WASHINGTON — Fighting in the sprawling congressional district in eastern Oklahoma, Markwayne Mullin and Rob Wallace have collected small donations from local residents and thousands of dollars from Washington special interests. They have plowed those contributions back into their campaigns, buying ads and yard signs and paying aides and consultants.
Across the state, in the large western Oklahoma district long controlled by Rep. Frank Lucas, there is a different campaign model — that of a safe incumbent acting as a fundraising operation for fellow Republicans.
Through Sept. 30, Lucas, R-Cheyenne, had spent more than $1 million — about the same as Mullin and more than Wallace — in the two-year election cycle. More than two-thirds of Lucas' money came from political action committees. And he directed more than half of the money he raised for his campaign to other GOP campaign organizations.
Neither of the situations is unique in — or to — Oklahoma. Mullin, a Republican, and Wallace, a Democrat, are running for the seat being vacated by Democratic Rep. Dan Boren, and open-seat races are typically competitive and expensive; both had to advance through two preliminary rounds to get their parties' nominations.
Early on, Mullin, a plumbing company owner from Westville, was a major contributor to his own campaign, loaning nearly $276,000 to the cause and contributing thousands more. But he has collected money all across the district and state, with the construction, finance, real estate and oil and gas sectors being particularly helpful, according to the Center for Responsive Politics.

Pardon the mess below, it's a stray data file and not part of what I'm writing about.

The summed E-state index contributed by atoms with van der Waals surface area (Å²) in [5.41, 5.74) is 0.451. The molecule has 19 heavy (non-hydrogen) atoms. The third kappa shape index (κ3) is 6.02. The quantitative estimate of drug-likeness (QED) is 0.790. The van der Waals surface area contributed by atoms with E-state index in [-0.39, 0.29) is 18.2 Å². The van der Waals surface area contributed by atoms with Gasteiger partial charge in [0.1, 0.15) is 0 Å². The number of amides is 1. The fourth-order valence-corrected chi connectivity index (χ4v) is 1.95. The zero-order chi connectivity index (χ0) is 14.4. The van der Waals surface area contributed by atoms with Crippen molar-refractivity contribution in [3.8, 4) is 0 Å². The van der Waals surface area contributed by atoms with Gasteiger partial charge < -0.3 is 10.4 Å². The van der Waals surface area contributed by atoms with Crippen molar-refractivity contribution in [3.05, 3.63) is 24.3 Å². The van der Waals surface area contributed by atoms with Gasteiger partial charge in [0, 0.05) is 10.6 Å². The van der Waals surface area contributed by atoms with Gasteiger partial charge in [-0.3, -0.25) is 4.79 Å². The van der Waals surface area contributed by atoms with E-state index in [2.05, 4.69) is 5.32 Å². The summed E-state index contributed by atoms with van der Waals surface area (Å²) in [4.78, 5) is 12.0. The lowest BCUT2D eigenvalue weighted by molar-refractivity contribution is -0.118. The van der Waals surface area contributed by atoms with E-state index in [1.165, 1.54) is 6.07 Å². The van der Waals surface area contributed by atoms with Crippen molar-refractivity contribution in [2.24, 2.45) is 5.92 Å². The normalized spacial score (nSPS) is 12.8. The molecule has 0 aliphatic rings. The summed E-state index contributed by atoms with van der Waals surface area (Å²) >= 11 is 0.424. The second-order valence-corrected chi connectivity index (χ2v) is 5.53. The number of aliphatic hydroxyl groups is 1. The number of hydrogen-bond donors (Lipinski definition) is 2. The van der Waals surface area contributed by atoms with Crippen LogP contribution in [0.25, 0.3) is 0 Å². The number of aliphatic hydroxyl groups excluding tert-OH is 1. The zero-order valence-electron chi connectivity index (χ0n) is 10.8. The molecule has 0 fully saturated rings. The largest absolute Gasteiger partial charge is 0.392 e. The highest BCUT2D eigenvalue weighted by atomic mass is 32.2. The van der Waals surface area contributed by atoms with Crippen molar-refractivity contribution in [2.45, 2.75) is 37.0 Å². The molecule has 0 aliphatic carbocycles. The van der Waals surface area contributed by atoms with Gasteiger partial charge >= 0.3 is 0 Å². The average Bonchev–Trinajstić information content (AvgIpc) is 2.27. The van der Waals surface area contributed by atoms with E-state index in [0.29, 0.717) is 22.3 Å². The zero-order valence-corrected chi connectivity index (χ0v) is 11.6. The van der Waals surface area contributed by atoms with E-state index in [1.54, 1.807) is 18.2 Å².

Since winning the runoff primary in late August, Mullin has gotten a significant boost from congressional Republicans, who have donated from their own campaigns and the political action committees they control.
Wallace, a former prosecutor from Fort Gibson, has received almost no help from the Democratic Party, but has collected a large portion of his campaign money from traditional party constituencies: organized labor and lawyers. Those were the two sectors contributing the most to Wallace's campaign through the runoff, according to the Center for Responsive Politics, and both have sent more money since then.
Still, both candidates have received donations from a variety of sources in and out of the district — ranchers, bankers, car dealers, educators, retirees, homemakers, small business owners, mayors, sheriffs and others.